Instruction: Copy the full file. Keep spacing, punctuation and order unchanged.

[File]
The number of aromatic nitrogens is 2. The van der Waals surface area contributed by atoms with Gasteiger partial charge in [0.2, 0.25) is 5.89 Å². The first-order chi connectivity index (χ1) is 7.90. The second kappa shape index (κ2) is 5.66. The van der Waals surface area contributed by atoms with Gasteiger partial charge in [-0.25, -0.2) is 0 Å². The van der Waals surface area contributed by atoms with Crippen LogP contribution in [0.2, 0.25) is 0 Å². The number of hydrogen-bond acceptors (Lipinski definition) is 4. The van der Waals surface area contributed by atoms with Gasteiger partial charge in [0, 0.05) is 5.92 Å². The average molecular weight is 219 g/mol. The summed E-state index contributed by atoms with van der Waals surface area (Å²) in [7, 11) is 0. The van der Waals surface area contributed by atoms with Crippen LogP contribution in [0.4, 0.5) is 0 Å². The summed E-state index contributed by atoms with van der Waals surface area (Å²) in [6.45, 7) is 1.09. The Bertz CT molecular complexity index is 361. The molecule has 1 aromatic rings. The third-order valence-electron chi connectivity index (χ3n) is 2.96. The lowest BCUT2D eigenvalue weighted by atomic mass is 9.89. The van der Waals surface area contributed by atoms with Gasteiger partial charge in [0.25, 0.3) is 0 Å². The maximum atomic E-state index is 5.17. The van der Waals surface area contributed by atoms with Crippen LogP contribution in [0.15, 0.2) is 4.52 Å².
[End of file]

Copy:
The number of aromatic nitrogens is 2. The van der Waals surface area contributed by atoms with Gasteiger partial charge in [0.2, 0.25) is 5.89 Å². The first-order chi connectivity index (χ1) is 7.90. The second kappa shape index (κ2) is 5.66. The van der Waals surface area contributed by atoms with Gasteiger partial charge in [-0.25, -0.2) is 0 Å². The van der Waals surface area contributed by atoms with Crippen LogP contribution in [0.2, 0.25) is 0 Å². The number of hydrogen-bond acceptors (Lipinski definition) is 4. The van der Waals surface area contributed by atoms with Gasteiger partial charge in [0, 0.05) is 5.92 Å². The average molecular weight is 219 g/mol. The summed E-state index contributed by atoms with van der Waals surface area (Å²) in [7, 11) is 0. The van der Waals surface area contributed by atoms with Crippen LogP contribution in [0.4, 0.5) is 0 Å². The summed E-state index contributed by atoms with van der Waals surface area (Å²) in [6.45, 7) is 1.09. The Bertz CT molecular complexity index is 361. The molecule has 1 aromatic rings. The third-order valence-electron chi connectivity index (χ3n) is 2.96. The lowest BCUT2D eigenvalue weighted by atomic mass is 9.89. The van der Waals surface area contributed by atoms with Gasteiger partial charge in [0.25, 0.3) is 0 Å². The maximum atomic E-state index is 5.17. The van der Waals surface area contributed by atoms with Crippen LogP contribution in [0.15, 0.2) is 4.52 Å².